• yes I knew I was never going to get anywhere near scientific. I just wanted an indication on how to downgrade the power in my bePROs…that’s the next step for me personally.

      I do have a rotor inpower but only onesided!!! i’m not even thinking of wasting my time with that comparison

      re your comment on ovals making us more efficient (I probably agree) but it’s not a relavent point. am I missing something??? more absolute power in the legs from a more efficient pedal stroke will still be detected by all 3 PMs

      plus they can’t all be bad with the ovals. the ovals and the kickr are the “control” as the ovals will nor affect the kickr which is effectively power on the ground/wheel

      Yes the kickr COULD be ‘absolutely’ worng but the control against that is to match it to the ASSIOMA/WATTEAM with circular rings. two of them match and so it is not unreasonable to assume they are almost correct (to manufacturer tolerances)…at least not for the purposes of what I am doing here.

      • yes I knew I was never going to get anywhere near scientific. I just wanted an indication on how to downgrade the power in my bePROs…that’s the next step for me personally.

        I found your single legged 5’@200W warmup-intervals quite impressive. (You did ask for some annoyance, right? ?)

        I do have a rotor inpower but only onesided!!! i’m not even thinking of wasting my time with that comparison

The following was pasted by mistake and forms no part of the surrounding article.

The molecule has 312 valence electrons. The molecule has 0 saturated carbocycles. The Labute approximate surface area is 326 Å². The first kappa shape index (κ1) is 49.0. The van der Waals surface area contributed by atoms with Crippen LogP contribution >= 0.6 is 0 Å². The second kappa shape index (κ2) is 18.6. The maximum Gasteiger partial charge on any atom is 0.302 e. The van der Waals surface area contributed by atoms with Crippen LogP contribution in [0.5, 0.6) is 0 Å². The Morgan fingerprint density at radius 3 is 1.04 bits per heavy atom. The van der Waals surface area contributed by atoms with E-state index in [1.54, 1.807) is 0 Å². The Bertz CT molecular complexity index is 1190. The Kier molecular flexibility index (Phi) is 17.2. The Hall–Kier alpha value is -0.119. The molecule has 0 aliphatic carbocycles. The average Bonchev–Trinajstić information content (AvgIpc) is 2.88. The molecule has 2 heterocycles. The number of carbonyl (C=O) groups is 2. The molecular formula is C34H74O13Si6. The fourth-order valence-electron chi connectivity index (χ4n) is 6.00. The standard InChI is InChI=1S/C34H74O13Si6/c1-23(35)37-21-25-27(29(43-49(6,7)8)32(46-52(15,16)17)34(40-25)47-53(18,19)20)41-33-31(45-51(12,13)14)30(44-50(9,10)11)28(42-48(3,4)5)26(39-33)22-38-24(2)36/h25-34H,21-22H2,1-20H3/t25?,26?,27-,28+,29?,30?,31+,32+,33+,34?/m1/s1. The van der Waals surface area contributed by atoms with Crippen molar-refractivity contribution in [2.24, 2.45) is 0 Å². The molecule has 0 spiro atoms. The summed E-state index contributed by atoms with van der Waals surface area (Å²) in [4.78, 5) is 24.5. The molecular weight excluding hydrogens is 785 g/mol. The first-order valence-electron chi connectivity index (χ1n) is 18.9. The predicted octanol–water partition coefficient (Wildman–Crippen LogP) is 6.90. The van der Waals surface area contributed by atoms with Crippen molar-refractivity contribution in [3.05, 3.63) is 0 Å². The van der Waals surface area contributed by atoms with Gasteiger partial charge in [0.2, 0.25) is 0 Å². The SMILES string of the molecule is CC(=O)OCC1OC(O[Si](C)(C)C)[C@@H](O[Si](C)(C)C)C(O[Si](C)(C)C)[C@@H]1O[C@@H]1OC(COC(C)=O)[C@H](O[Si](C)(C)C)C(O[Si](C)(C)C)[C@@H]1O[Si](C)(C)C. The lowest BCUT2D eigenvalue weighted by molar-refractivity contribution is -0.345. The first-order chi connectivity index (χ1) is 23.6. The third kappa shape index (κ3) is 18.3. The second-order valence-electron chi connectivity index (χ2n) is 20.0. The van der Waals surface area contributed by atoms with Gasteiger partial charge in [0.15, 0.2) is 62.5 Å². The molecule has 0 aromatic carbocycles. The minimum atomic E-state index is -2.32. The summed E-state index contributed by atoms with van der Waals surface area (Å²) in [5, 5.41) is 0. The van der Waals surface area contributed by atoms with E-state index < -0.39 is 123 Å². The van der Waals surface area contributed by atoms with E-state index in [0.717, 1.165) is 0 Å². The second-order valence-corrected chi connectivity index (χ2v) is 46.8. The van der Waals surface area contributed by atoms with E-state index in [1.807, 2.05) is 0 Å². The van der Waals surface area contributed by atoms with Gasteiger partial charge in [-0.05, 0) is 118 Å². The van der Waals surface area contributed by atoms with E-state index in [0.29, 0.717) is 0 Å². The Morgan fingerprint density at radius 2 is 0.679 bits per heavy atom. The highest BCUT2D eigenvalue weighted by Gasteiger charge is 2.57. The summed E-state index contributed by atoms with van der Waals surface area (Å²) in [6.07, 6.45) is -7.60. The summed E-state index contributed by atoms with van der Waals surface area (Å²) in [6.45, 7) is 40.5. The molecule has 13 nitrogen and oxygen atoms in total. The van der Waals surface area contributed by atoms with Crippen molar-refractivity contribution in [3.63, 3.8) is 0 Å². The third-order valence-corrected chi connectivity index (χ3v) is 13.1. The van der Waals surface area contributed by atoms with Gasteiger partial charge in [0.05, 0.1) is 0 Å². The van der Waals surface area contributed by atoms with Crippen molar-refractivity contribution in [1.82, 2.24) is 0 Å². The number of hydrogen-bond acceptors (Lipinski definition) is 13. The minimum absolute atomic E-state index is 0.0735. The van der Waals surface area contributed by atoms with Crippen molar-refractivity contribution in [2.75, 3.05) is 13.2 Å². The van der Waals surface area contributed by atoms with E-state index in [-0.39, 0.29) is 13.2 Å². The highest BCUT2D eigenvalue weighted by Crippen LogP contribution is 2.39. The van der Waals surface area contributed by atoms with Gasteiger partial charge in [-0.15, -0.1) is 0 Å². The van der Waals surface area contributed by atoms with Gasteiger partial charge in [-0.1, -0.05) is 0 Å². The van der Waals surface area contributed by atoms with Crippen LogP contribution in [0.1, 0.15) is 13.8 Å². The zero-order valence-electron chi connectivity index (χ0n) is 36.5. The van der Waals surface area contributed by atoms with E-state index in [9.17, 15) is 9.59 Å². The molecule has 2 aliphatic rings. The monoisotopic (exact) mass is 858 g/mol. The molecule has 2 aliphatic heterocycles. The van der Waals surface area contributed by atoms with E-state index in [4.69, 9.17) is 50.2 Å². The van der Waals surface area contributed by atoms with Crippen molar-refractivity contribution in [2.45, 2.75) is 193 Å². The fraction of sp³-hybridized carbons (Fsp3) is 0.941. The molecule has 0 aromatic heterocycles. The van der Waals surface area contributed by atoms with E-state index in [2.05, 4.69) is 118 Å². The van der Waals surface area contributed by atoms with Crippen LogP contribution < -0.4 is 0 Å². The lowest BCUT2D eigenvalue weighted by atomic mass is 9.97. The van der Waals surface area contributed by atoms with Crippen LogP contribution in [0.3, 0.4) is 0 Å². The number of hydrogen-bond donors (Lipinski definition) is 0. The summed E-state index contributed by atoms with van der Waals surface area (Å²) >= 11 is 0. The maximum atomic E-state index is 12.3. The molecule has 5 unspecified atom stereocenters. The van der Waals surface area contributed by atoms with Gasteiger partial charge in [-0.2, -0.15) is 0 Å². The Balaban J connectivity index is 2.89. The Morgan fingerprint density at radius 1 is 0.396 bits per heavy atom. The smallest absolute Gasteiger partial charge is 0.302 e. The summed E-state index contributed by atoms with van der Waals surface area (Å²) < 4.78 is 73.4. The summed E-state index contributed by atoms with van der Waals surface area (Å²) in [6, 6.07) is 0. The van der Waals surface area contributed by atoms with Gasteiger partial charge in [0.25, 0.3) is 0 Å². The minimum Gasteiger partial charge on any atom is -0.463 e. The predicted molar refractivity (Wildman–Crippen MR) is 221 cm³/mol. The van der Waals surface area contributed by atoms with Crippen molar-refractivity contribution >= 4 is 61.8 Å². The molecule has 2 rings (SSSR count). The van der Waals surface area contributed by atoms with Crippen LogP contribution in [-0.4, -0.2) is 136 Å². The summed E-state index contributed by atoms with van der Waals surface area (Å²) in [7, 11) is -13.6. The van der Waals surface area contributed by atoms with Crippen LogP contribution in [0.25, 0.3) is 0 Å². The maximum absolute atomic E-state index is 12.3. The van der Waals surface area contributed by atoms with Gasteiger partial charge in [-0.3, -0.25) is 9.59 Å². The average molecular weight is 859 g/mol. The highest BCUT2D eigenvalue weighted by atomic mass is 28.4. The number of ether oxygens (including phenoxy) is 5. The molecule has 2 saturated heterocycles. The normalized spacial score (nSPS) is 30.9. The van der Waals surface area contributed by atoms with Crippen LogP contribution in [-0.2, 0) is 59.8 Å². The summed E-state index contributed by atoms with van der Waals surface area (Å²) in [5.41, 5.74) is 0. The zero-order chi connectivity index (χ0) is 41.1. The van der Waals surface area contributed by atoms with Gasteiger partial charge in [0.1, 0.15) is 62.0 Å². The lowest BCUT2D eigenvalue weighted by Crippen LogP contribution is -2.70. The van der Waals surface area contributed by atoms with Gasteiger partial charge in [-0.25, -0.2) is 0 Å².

Good. Onesided does not count as ‘valid tool’ – except you do more one legged sessions.

        re your comment on ovals making us more efficient (I probably agree) but it’s not a relavent point. am I missing something??? more absolute power in the legs from a more efficient pedal stroke will still be detected by all 3 PMs

        The problem are the ‘micro(a|de)ccelerations’, caused by the ovals. Only PMs with a high ‘sampling rate’ can take those micro(a|de)ccelerations into account.

        plus they can’t all be bad with the ovals. the ovals and the kickr are the “control” as the ovals will nor affect the kickr which is effectively power on the ground/wheel

        The micro(a|de)ccelerations go (a bit smoothed) via chain to the rear hub. I haven’t had a KICKR, so I don’t know how it handles it and if it could be used a valid ‘control’ – I have doubts. Even Cyclus2 had (or still has?) issues with ovals.

        (Annotation: From my testing with NEO and different PMs, I know, that none of the PMs did take into account when I was riding over dirty roads with activated roadfeel – but my legs did feel the increased effort and Tacx NEO did show the increased effort too. The NEO is able to do the ‘roadfeel stuff’ beause of this his very high sampling rate. From my testing I think the Neo could possibly be used as valid ‘ground control’ But to be sure I would need a 2IP to validate that/my ‘impression’.)

        • i can’t remember exactly but I looked into the sampling rate more than a year ago. And there were several PM s that had the same rate as the ROTOR inpower. so I assumed it was more than just the sampling rate. (or my memory is fading)

          Ps. yes glad you spotted the extended one-legged drills at the start.

  2. Currently you have the KICKR set to transmit the ‘stated’ power, and not the ‘actual’ power, which is why the line looks so perfect. It’s a settings option under sensors in the Wahoo app.

      • Yeah, drives me crazy. It wasn’t an option last year when the 2016 KICKR launched, and everything looked too perfect. After some whining they made it an option so that you can see actual power. But I always get bit by it the first time I ride a new KICKR (like a few weeks ago). Grr…

        • yes and what’s even more annoying is that the end game is going to end up me paying you to use your analyser ? although I do have 2 more convoluted workarounds to get overlaid power averages (maybe 3) but not overlaid cp charts (GC?)